“Some bosses may want more frequent updates throughout the day while bosses like me would say ‘thou doth protest too much,’” says Dyer. He recommends developing a mutually agreed upon system of status reporting and regular phone calls that allow the workflow to be transparent. This helps to reinforce your accountability as an individual contributor without being overbearing to either party.
In terms of the nuts and bolts, Joseph Terach, founder and CEO of career management firm Resume Deli advises that those working remotely send emails, copying the boss, spaced throughout the work day. “Be sure to attach progressively more complete drafts of your work when you do,” says Terach. “This is a virtual time-stamp…it’s as if you’re punching the clock several times a day. Even the most telecommuter-phobic boss can’t argue with such proof of your diligence.”
While devising an effective virtual communication system between remote workers and managers can be done the old-fashioned way simply via a phone chat and basic calendaring, today’s technologies offer a range of shortcuts for those who prefer them. Carrie Basham Young, principal at Talksocialtome.com, suggests that using an enterprise social network for a virtual team or entire company with remote members can create an efficient balance of information-sharing without interrupting a manager’s workflow by emailing or calling.
In a company social network, telecommuters can not only give status updates to their managers, they can also connect with other telecommuters and in-office teammates in a virtual space,” explains Young, who telecommutes from her home office as a single mom of a toddler. “The result is a unified virtual space where everyone can share and read about others’ work. Managers can log in when they’re ready, see what their teams are working on, leave comments or questions as necessary, and move on to their other work. Fewer interruptions mean more productive workdays for everybody.”
Dyer adds that project management tools such as Basecamp can also help manage virtual information flow, as well as shared documents in Google Drive. “Bear in mind that the fine details really depend on the company and job at hand, as well as how many virtual employees a boss oversees,” says Dyer. “The employee should manage up to seek to develop systems if none are readily available. It will help them in the long run.”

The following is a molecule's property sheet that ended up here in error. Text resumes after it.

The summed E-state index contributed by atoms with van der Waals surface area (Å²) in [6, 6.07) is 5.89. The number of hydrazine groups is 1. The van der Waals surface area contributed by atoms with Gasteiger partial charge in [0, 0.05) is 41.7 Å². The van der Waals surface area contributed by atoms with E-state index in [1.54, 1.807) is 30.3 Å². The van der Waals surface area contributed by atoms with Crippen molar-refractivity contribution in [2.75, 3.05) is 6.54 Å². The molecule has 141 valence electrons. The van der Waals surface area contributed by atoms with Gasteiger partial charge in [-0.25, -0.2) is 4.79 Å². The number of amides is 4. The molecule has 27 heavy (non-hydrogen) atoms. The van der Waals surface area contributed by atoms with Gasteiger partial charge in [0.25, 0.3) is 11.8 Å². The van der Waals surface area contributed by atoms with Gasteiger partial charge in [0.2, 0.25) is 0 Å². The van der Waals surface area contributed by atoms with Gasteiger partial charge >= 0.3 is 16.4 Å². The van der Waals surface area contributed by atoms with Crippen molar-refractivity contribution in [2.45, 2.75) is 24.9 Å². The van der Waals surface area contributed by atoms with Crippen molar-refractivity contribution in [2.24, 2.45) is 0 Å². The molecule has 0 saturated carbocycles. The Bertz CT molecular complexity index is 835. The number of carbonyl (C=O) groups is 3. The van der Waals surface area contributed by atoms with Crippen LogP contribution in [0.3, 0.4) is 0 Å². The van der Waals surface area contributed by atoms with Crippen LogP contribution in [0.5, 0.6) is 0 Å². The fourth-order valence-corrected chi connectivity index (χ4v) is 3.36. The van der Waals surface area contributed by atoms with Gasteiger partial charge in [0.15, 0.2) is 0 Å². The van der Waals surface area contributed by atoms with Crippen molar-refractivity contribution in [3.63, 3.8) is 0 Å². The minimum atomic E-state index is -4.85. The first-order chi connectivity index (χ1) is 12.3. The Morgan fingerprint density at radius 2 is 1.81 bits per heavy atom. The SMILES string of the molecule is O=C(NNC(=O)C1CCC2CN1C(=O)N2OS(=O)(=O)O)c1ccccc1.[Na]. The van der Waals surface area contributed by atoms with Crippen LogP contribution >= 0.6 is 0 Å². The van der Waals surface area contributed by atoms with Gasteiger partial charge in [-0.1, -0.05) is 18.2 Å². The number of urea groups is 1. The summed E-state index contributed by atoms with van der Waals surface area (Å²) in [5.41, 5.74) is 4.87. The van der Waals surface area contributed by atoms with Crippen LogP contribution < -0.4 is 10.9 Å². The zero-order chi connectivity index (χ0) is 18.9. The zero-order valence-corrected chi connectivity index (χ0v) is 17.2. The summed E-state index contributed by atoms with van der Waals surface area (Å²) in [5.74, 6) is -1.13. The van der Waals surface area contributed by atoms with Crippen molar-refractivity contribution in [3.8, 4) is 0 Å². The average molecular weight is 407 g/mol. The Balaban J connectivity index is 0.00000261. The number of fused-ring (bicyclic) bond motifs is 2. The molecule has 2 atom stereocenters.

Establish “Check-in” Guidelines
Telecommuters also need to walk a fine line between being accessible to their boss, and being constantly available. To avoid any misunderstandings, Terach urges remote workers to set expectations regarding their availability from day one.
“If you don’t want your boss to expect you to be available around-the-clock, then limit your availability,” says Terach. “Except for rare occasions when extra hours are absolutely necessary, don’t answer emails or phone calls before 8am or after 6pm, for example.” At the same time, Terach emphasizes the importance giving 100 percent during your regular work hours.
To that end, it’s important to make yourself accessible to your boss at certain predictable times. Lepsinger recommends ensuring that your boss knows how to contact you and when you will be available. “Some organizations use shared calendar systems to help virtual workers with scheduling and managing accessibility,” says Lepsinger. “In addition, it helps to establish guidelines for how and when to check in with one another.” As an example, he notes that while it may not be necessary to have weekly status updates, it may be very important to ensure that there are mechanisms in place to connect with your boss when there are problems or when key decisions need to be made.
If you keep these tips in mind, you should be able to get on the same page with your supervisor even when you’re working in different locations. If all else fails, take Terach’s advice and stick to the numbers: “If you’re given a task at 9am Monday that will take roughly 20 hours to complete, and you finish by mid-day Wednesday, it’s clear that you’re working,” says Terach. “That simple math is all you need to know in order to assure your boss that you’re working—and not goofing off—as a telecommuter.”